T he Anglo-Saxon chronicler’s account o f the proceedings o f the Domesday commissioners in 1086 makes clear the bias o f their investigations. They were sent ‘all over England into every shire . . . to ascertain . . . how m uch land and livestock the king him self owned in the country’, and ‘how m uch each m an who was a land­ ho lder here in England had in land and livestock’, so that the sham eful fact was that no t an ox o r a cow or a pig escaped notice in their record .1 T heir prim e concern, in o ther words, was with a pro­ foundly rural world, a bias which reflected the realities of eleventh-century England. This was not, however, the whole tru th about England at tha t time, and indeed Domesday Book tells us som ething about com m unities which had urban features and, occa­ sionally, about m en engaged in o ther than agricultural occupations. These notices, unfortunately, are fleeting, inconsistent and often enigmatic; and the record o f urban groups is seriously incom plete, if only because the towns may n o t have been part o f the original scope o f the enquiry. In consequence, the Domesday entries for towns represen t a ‘haphazard and incom plete’ transfer o f old m ate­ rials relating to the dues which boroughs owed to the king or sheriff. A fu rther result is th a t the Domesday inform ation about towns principally relates to things as they had been in or before 1066 and provides no th ing like the systematic description o f urban com m unities which the commissioners assem bled for rural m anors in 1086. For some places, m oreover, including L ondon, W inchester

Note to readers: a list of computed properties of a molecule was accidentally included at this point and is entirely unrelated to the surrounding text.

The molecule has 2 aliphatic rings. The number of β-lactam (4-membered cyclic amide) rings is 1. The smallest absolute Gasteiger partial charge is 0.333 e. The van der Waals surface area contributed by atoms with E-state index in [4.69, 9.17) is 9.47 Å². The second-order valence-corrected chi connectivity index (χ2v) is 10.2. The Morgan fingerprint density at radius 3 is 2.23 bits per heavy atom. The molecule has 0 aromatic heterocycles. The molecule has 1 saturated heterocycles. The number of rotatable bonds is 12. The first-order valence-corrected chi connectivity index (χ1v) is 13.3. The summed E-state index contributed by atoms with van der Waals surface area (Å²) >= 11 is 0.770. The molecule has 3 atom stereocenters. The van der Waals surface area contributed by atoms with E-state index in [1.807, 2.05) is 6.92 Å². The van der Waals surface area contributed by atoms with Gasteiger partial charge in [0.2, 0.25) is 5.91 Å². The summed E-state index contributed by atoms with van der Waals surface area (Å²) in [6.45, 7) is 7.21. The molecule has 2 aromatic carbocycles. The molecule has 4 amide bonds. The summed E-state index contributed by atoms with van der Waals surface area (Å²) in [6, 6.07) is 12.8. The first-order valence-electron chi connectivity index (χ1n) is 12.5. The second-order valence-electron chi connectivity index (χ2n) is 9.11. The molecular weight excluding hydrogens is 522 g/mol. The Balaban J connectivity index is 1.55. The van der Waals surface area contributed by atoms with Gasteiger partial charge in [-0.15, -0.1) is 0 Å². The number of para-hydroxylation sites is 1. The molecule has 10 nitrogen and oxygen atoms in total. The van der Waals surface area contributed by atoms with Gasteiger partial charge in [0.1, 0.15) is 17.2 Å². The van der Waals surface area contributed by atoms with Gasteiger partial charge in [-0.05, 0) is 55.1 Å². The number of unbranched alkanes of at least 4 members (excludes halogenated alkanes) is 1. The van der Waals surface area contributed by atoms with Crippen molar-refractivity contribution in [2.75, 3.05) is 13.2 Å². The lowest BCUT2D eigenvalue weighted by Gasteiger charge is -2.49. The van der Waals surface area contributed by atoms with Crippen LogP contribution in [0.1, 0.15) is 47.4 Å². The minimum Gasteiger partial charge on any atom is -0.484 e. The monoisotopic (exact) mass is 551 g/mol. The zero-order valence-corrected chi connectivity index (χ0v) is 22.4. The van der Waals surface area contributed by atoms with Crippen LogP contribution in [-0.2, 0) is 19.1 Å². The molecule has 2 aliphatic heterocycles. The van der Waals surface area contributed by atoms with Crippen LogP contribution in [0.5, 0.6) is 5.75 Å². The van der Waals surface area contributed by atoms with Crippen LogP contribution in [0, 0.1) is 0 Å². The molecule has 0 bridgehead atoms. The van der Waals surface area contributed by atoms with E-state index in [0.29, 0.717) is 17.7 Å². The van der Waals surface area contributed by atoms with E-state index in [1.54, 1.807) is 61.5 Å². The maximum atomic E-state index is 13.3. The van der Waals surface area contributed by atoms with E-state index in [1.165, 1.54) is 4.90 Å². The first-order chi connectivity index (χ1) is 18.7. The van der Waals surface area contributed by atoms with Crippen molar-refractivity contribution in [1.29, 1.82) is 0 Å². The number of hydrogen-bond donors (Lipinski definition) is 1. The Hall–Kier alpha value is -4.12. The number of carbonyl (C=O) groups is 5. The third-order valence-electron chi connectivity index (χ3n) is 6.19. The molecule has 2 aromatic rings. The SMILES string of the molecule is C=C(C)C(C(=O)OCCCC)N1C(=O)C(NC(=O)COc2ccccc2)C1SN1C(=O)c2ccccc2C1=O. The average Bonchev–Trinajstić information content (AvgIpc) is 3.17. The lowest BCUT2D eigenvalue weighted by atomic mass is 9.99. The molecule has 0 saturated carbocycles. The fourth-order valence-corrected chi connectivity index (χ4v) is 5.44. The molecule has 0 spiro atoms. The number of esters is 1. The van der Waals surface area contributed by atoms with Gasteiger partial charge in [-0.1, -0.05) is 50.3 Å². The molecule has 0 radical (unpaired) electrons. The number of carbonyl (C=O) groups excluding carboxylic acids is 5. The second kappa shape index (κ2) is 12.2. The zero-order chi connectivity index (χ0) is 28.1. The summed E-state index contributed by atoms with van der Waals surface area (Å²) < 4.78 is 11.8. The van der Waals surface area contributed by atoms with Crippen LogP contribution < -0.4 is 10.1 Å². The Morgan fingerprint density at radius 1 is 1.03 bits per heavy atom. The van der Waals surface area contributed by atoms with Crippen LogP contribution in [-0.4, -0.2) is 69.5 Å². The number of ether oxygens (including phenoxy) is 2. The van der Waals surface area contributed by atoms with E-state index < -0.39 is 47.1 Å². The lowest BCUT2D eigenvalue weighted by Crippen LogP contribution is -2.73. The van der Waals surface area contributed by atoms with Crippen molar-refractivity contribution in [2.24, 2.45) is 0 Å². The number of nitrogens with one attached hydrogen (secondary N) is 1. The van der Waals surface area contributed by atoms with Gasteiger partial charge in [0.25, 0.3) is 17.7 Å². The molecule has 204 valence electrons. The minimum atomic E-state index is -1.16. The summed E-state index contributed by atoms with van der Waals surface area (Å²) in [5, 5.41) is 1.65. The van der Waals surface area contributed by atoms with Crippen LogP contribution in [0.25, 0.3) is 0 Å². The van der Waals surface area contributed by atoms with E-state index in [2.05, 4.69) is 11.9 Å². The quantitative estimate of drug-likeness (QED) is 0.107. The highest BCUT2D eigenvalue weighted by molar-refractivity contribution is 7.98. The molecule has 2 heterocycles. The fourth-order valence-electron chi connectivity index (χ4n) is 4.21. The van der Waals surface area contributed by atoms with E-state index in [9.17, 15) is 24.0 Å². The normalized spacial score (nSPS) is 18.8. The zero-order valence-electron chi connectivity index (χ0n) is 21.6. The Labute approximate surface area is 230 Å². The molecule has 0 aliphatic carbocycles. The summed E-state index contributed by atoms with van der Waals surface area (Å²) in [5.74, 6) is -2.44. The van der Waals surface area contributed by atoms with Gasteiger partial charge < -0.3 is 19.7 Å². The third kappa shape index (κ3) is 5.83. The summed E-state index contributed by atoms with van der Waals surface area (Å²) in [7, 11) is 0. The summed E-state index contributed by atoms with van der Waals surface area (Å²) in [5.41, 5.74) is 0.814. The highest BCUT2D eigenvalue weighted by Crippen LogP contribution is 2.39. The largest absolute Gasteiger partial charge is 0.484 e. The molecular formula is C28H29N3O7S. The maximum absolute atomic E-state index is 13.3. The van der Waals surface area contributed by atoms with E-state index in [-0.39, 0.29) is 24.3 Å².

and probably Coventry, there are no entries at all; and the inform a­ tion given about others, including Bristol, is o f the slightest.2